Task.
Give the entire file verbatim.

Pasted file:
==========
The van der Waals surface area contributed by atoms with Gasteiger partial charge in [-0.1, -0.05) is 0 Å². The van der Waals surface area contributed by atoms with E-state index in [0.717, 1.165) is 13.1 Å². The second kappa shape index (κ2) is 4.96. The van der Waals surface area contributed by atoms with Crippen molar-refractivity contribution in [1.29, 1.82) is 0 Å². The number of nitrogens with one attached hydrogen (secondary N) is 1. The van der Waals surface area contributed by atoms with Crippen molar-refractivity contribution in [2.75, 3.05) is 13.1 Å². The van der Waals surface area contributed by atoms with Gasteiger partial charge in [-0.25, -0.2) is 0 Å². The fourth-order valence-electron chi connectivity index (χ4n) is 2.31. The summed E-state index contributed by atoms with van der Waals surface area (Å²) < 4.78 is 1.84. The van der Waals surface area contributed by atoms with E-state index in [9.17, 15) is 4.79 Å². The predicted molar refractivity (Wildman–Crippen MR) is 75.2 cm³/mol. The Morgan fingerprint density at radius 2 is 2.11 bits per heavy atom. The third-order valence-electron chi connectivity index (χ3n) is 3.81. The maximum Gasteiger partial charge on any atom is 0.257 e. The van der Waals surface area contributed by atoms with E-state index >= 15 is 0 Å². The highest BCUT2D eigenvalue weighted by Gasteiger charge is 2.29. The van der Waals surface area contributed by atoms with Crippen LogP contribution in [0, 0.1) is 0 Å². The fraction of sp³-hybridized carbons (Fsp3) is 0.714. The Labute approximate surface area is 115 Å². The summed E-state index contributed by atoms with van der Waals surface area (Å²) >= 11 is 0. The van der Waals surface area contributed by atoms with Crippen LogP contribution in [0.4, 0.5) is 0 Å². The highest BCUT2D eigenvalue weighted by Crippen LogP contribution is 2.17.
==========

The van der Waals surface area contributed by atoms with Gasteiger partial charge in [-0.1, -0.05) is 0 Å². The van der Waals surface area contributed by atoms with E-state index in [0.717, 1.165) is 13.1 Å². The second kappa shape index (κ2) is 4.96. The van der Waals surface area contributed by atoms with Crippen molar-refractivity contribution in [1.29, 1.82) is 0 Å². The number of nitrogens with one attached hydrogen (secondary N) is 1. The van der Waals surface area contributed by atoms with Crippen molar-refractivity contribution in [2.75, 3.05) is 13.1 Å². The van der Waals surface area contributed by atoms with Gasteiger partial charge in [-0.25, -0.2) is 0 Å². The fourth-order valence-electron chi connectivity index (χ4n) is 2.31. The summed E-state index contributed by atoms with van der Waals surface area (Å²) < 4.78 is 1.84. The van der Waals surface area contributed by atoms with E-state index in [9.17, 15) is 4.79 Å². The predicted molar refractivity (Wildman–Crippen MR) is 75.2 cm³/mol. The Morgan fingerprint density at radius 2 is 2.11 bits per heavy atom. The third-order valence-electron chi connectivity index (χ3n) is 3.81. The maximum Gasteiger partial charge on any atom is 0.257 e. The van der Waals surface area contributed by atoms with E-state index >= 15 is 0 Å². The highest BCUT2D eigenvalue weighted by Gasteiger charge is 2.29. The van der Waals surface area contributed by atoms with Crippen LogP contribution in [0, 0.1) is 0 Å². The fraction of sp³-hybridized carbons (Fsp3) is 0.714. The Labute approximate surface area is 115 Å². The summed E-state index contributed by atoms with van der Waals surface area (Å²) >= 11 is 0. The van der Waals surface area contributed by atoms with Crippen LogP contribution in [0.4, 0.5) is 0 Å². The highest BCUT2D eigenvalue weighted by Crippen LogP contribution is 2.17.